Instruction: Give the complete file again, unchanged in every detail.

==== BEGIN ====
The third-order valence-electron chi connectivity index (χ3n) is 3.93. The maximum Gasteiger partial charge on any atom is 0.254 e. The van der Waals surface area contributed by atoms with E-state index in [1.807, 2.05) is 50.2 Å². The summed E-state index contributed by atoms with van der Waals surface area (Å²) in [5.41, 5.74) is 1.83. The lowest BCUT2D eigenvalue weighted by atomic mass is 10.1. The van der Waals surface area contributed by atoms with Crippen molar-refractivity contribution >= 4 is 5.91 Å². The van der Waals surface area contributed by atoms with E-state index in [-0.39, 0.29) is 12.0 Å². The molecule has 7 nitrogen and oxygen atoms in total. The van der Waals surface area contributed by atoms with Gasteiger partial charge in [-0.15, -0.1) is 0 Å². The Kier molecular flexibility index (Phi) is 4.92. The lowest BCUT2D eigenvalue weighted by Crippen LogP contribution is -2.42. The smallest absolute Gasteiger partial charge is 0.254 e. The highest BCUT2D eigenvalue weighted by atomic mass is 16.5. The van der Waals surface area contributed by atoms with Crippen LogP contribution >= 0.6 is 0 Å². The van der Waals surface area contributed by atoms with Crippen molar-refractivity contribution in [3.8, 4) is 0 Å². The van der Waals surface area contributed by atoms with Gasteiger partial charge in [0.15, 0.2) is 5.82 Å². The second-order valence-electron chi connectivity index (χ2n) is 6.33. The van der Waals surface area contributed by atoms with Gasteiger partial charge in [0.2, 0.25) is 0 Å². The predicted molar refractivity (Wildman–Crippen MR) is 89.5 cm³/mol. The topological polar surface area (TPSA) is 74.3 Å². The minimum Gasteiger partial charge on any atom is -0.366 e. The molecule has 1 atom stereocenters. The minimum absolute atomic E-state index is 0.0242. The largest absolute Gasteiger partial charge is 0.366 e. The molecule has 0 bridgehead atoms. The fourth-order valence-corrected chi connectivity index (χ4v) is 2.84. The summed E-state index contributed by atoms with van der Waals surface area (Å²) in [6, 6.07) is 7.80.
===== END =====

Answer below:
The third-order valence-electron chi connectivity index (χ3n) is 3.93. The maximum Gasteiger partial charge on any atom is 0.254 e. The van der Waals surface area contributed by atoms with E-state index in [1.807, 2.05) is 50.2 Å². The summed E-state index contributed by atoms with van der Waals surface area (Å²) in [5.41, 5.74) is 1.83. The lowest BCUT2D eigenvalue weighted by atomic mass is 10.1. The van der Waals surface area contributed by atoms with Crippen molar-refractivity contribution >= 4 is 5.91 Å². The van der Waals surface area contributed by atoms with E-state index in [-0.39, 0.29) is 12.0 Å². The molecule has 7 nitrogen and oxygen atoms in total. The van der Waals surface area contributed by atoms with Gasteiger partial charge in [-0.15, -0.1) is 0 Å². The Kier molecular flexibility index (Phi) is 4.92. The lowest BCUT2D eigenvalue weighted by Crippen LogP contribution is -2.42. The smallest absolute Gasteiger partial charge is 0.254 e. The highest BCUT2D eigenvalue weighted by atomic mass is 16.5. The van der Waals surface area contributed by atoms with Crippen LogP contribution >= 0.6 is 0 Å². The van der Waals surface area contributed by atoms with Crippen molar-refractivity contribution in [3.8, 4) is 0 Å². The van der Waals surface area contributed by atoms with Gasteiger partial charge in [0.15, 0.2) is 5.82 Å². The second-order valence-electron chi connectivity index (χ2n) is 6.33. The van der Waals surface area contributed by atoms with Gasteiger partial charge in [0.2, 0.25) is 0 Å². The predicted molar refractivity (Wildman–Crippen MR) is 89.5 cm³/mol. The topological polar surface area (TPSA) is 74.3 Å². The minimum Gasteiger partial charge on any atom is -0.366 e. The molecule has 1 atom stereocenters. The minimum absolute atomic E-state index is 0.0242. The largest absolute Gasteiger partial charge is 0.366 e. The molecule has 0 bridgehead atoms. The fourth-order valence-corrected chi connectivity index (χ4v) is 2.84. The summed E-state index contributed by atoms with van der Waals surface area (Å²) in [6, 6.07) is 7.80.